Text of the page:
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Jesus O. Hall v. J. Koehn

June 7, 2011

JESUS O. HALL, PLAINTIFF
v.
J. KOEHN,
DEFENDANT



SYLLABUS BY THE COURT

Magistrate Judge Blewitt

The opinion of the court was delivered by: Yvette Kane Yvette Kane, Chief Judge United States District Court Middle District of Pennsylvania

Chief Judge Kane

Magistrate Judge Blewitt

MEMORANDUM

Before the Court is a report and recommendation from Magistrate Judge Thomas M. Blewitt (Doc. No. 35) filed on January 11, 2011, recommending that Plaintiff's claims for monetary damages against Defendant in her official capacity be dismissed and that Defendant's motion for summary judgment (Doc. No. 16) be granted. Also before the Court is Plaintiff's objections*fn1 (Doc. No. 39) and Defendant's reply (Doc. No. 43). For the reasons that follow, the Court will adopt the report and recommendation in part.

I. STANDARD OF REVIEW

The Magistrate Act, 28 U.S.C. § 636, and Federal Rule of Civil Procedure 72(b), provide that any party may file written objections to a magistrate's proposed findings and recommendations. In deciding whether to accept, reject, or modify the report and recommendation, the Court is to make a de novo determination of those portions of the report and recommendation to which objections are made. 28 U.S.C. § 636(b)(1). Accordingly, in the present case, the Court reviews de novo the report and recommendation's grant of Defendant's motion for summary judgment.

Federal Rule of Civil Procedure 56(a) provides that "[t]he Court shall grant summary judgment if the movant shows that there is no genuine dispute as to any material fact and the movant is entitled to judgment as a matter of law." Fed. R. Civ. P. 56(a).*fn2 The substantive law identifies which facts are material, and "[o]nly disputes over facts that might affect the outcome of the suit under the governing law will properly preclude the entry of summary judgment." Anderson v. Liberty Lobby, Inc., 477 U.S. 242, 248 (1986). A dispute about a material fact is genuine only if there is a sufficient evidentiary basis that would allow a reasonable fact finder to return a verdict for the non-moving party. Id. at 248-49.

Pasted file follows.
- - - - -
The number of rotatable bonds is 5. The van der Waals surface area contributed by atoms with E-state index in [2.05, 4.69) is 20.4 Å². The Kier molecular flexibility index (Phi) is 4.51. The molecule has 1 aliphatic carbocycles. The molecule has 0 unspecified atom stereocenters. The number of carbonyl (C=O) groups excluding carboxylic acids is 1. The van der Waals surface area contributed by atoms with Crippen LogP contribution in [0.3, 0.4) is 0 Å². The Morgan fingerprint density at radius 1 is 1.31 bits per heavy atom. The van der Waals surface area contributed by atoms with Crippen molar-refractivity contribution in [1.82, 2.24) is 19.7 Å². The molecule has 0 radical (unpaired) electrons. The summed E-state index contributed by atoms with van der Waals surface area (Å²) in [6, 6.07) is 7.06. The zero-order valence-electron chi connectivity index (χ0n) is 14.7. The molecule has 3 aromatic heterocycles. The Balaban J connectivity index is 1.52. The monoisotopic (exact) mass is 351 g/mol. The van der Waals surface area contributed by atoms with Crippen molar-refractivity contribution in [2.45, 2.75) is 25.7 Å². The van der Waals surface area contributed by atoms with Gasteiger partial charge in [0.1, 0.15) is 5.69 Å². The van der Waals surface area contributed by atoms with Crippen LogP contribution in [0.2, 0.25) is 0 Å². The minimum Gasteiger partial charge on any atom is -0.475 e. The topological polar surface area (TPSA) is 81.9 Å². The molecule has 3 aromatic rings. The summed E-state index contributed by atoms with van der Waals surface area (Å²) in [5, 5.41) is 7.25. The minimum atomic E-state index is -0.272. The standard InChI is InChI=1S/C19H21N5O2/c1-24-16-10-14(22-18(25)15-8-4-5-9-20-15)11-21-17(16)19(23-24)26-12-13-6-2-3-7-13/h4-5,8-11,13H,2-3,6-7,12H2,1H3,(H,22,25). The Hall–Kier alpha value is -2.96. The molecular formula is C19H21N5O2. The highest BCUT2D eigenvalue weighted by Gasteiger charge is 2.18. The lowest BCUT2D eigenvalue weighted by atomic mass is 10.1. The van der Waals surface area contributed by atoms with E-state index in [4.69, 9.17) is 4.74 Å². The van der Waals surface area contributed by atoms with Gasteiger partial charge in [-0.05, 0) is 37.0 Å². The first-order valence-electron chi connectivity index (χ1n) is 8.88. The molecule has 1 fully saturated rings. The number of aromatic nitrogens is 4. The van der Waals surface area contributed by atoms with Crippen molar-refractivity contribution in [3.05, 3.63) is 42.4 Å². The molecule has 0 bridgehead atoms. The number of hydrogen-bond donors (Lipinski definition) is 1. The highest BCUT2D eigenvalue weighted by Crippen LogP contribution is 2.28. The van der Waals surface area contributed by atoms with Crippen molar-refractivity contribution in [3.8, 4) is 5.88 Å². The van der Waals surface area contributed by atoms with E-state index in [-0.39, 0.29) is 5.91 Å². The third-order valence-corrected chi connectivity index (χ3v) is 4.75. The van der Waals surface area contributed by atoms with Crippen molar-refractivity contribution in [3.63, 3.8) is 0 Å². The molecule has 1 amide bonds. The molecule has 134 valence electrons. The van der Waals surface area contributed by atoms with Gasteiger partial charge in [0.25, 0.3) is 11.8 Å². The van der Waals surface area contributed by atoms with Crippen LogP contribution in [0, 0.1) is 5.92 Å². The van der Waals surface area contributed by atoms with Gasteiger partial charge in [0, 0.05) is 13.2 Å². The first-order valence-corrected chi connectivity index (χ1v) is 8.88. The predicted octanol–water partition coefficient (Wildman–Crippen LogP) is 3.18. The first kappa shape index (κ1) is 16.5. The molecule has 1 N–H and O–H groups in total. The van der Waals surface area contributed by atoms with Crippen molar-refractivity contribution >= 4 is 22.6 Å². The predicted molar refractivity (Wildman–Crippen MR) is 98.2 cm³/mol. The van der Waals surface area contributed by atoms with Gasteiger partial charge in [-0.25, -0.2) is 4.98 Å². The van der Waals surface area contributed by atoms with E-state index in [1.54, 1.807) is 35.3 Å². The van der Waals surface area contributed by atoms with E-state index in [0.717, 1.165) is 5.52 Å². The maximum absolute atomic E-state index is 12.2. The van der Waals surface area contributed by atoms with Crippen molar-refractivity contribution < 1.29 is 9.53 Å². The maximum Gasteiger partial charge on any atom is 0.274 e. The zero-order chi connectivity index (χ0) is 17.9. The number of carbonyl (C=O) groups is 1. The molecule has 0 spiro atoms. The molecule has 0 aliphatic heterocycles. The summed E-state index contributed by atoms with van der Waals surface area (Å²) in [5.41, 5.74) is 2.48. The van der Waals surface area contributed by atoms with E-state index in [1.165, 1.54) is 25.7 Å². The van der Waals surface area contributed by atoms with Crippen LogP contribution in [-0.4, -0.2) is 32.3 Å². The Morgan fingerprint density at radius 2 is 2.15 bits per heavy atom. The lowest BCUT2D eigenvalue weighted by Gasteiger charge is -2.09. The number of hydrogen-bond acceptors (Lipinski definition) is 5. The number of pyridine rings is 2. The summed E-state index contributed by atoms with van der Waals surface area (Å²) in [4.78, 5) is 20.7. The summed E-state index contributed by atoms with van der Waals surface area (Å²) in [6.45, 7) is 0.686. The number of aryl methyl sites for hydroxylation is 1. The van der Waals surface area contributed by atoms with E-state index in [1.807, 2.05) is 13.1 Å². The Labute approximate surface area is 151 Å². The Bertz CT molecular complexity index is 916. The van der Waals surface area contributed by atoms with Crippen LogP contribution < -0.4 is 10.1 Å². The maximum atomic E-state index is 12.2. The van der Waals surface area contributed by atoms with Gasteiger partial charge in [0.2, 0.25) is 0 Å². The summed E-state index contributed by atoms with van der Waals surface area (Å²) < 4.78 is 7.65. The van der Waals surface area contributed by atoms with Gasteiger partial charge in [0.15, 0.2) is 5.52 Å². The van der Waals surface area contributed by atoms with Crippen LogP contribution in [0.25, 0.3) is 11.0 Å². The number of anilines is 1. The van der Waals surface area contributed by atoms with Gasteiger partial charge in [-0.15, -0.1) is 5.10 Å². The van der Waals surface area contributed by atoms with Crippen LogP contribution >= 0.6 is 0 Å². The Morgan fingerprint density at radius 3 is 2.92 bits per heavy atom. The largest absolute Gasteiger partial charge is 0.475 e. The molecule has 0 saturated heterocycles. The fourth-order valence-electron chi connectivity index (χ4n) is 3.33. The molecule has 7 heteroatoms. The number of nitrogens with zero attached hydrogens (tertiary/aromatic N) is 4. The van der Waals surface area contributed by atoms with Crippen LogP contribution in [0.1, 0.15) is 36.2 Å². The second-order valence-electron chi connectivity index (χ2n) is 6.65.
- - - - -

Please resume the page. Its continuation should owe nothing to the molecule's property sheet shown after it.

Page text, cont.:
The moving party has the initial burden of identifying evidence that it believes shows an absence of a genuine issue of material fact. Conoshenti v. Pub. Serv. Elec. & Gas Co., 364 F.3d 135, 145-46 (3d Cir. 2004). Once the moving party has shown that there is an absence of evidence to support the non-moving party's claims, "the non-moving party must rebut the motion with facts in the record and cannot rest solely on assertions made in the pleadings, legal memoranda, or oral argument." Berckeley Inv. Grp., Ltd. v. Colkitt, 455 F.3d 195, 201 (3d Cir. 2006); accord Celotex Corp. v. Catrett, 477 U.S. 317, 322-23 (1986). If the non-moving party "fails to make a showing sufficient to establish the existence of an element essential to that party's case, and on which that party will bear the burden of proof at trial," summary judgment is appropriate. Celotex, 477 U.S. at 322-23. Rule 56 also allows the Court to grant summary judgment as to some issues but not as to others. Specifically, the Court may "enter an order stating any material fact-including an item of damages or other relief-that is not genuinely in dispute," and thereby treat such a fact "as established in the case." Fed. R. Civ. P. 56(g).

II. BACKGROUND

A. Factual Background

Plaintiff Jesus O. Hall, an inmate at the United States Penitentiary in Lewisburg, Pennsylvania, filed this civil rights action pursuant to 28 U.S.C. § 1331. (Doc. No. 1.) Plaintiff also filed a motion to proceed in forma pauperis. (Doc. No. 2.) Named as the sole defendant is Jamie Koehn, Case Manager at the Canaan United States Penitentiary ("USP-Canaan") in Waymart, Pennsylvania. According to Plaintiff, when he was incarcerated at USP-Canaan on March 14, 2009, at 1:30 p.m., he placed his hands in the food slot of his cell to protest his access to the law library and "something being in his lunch tray." (Doc. No. 1 at 3.) Plaintiff alleges that when Defendant stopped to ask him why his food slot was open, he pulled his arm into the slot but left his hands in plain view on the metal wicket. (Id.) Plaintiff avers that Defendant became agitated and "intentionally slammed the wicket from the outside and pressed her body weight onto it to inflict further injury." (Id.) Plaintiff alleges that Defendant's actions smashed his fingers, and that when he asked Defendant for medical attention she "left the range and stood at the gate laughing with other officers." (Id. at 4.) Plaintiff states that he received medical attention approximately seven hours later. (Id.) According to the Bureau of Prisons medical report, attached to Plaintiff's complaint as Exhibit A-12, the medical exam noted the following:

Awake, Alert, and Oriented to Person, Place, and Time. Inmate was ambulating around the cell without difficulty. Appeared to be moving all extremities without difficulty. Abrasions and dried blood noted to the 2nd and 3rd fingers, on the left hand, between the nailbed and ...


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